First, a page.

Jonny Wilkinson is the player who transcends rugby. His iconic drop goal in the dying minutes of the World Cup final in 2003 ensuring he would forever be remembered as the man who won England the trophy they’d been after for decades.

But that moment, along with countless others – in a career marked by the outward success of four Six Nations championships and two Heineken Cups to go alongside that World Cup winner’s medal – was just part of a wider story. One in which he was battling anxiety and depression despite, from the outside, appearing to have it all.

“It ended up so fairytale-like for me compared to what I could have possibly imagined,” says Wilkinson, who works as a mental health ambassador for health insurer Vitality and has long been a practising Buddhist – something which he has previously said helped him make sense of his own mental health.

“You become attached to [the fairytale],” he adds. “And then it stops. You come out of the flow state into the material, physical experience of the world.”

Jonny Wilkinson on why success doesn’t buy happiness

These attachments to success, says Wilkinson, did little to improve his mental health. Winning could never ease his low mood or sense of constant worry.

He was, he says, only able to start improving his wellbeing by opening up about his feelings and being vulnerable.

“When it becomes a practised habit,” says Wilkinson, “it’s no longer really being vulnerable and opening up. It’s recognising that it’s about facing challenges and understanding why things are there – going deeper and, I think, getting better.”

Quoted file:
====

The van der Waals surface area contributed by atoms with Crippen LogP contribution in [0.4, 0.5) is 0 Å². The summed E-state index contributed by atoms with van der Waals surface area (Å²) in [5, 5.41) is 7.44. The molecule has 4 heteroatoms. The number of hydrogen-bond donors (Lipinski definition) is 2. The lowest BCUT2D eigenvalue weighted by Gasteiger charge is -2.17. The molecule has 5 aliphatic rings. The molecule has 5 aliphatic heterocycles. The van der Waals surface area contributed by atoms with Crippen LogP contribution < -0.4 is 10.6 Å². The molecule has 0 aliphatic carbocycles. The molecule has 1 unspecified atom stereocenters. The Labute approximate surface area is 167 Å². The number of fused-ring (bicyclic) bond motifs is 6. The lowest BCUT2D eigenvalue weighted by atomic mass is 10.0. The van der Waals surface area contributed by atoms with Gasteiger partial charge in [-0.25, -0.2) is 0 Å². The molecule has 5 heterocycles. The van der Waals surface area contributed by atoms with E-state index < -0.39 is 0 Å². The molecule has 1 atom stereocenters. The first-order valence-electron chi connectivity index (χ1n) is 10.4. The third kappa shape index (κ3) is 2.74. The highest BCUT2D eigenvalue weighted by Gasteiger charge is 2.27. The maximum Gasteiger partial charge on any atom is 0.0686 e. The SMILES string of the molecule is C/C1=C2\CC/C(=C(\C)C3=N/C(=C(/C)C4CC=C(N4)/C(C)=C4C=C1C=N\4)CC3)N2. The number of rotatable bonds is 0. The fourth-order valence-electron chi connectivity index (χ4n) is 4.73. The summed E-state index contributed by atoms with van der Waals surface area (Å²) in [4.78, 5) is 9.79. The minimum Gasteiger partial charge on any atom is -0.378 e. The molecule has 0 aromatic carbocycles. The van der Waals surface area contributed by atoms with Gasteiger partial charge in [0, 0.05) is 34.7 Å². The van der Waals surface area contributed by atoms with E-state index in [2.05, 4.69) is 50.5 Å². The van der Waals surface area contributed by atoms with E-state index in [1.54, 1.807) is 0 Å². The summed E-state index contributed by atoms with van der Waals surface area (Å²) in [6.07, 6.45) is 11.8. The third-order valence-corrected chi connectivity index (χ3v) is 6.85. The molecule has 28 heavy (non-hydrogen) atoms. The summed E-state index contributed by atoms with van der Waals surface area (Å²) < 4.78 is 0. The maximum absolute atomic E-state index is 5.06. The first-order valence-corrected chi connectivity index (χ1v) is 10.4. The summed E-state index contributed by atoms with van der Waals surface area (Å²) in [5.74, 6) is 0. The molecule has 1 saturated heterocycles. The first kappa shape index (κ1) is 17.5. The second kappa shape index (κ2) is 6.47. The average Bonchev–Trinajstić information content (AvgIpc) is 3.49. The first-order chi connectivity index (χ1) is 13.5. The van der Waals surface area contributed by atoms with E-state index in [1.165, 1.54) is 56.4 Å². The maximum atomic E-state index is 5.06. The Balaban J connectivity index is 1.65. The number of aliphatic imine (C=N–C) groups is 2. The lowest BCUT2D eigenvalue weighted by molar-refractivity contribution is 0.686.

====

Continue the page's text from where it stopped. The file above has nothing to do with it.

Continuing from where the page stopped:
He says that, while he feels the conversation around mental health is improving, we need to start considering what life looks like beyond those first ‘beautiful’ moments when we tell someone else about how we feel.

“I coped and survived my way through matches, because I put so much of a fear of failure onto myself” – Jonny Wilkinson

“So much of it is about coping and getting through,” he says. “I get that, because I’ve been in that space. But by their very nature, coping and managing, for me, are a survival state.

“It’s actually what I did with so much of my life in terms of my rugby career. I coped and survived my way through matches, because I put so much of a fear of failure [onto myself].”

These techniques became more and more reinforced, however, leading to further anxiety.

So instead, Wilkinson began delving deeper, considering how people believe they need to suffer to succeed, as well as exploring spiritual ways to become more grounded in the present moment. This is where his Buddhism really comes to the fore.

His passion for the topic is every bit as powerful as his urge to win when on the rugby pitch, albeit from a more rounded place and without the need, as he sees it, to become attached to specific achievements and goals.

It’s these goals, he says, that we need to get better at understanding:

“If they’re an attempt to fill a hole, or have a lack of connection to self-worth or fulfilment… then it just doesn’t work. It’s almost like you put all your eggs in one basket and say, ‘When I get this, everything’s going to be good.’ Then when you get it, you go, ‘Oh god, what now?’ Then you think, Well, maybe the next one will do, but you already have your evidence [that these kind of goals don’t work].”

This is where Wilkinson believes being more reflective and honest with ourselves is key. “When challenge becomes the understanding of growth,” he says. “that’s opportunity, that’s connecting more with who you really are and connecting more with life. Challenge doesn’t come in the form you want it, otherwise it’s just not challenging.”

Facing up to failure, rather than searching solely for success, is what Wilkinson is driving at: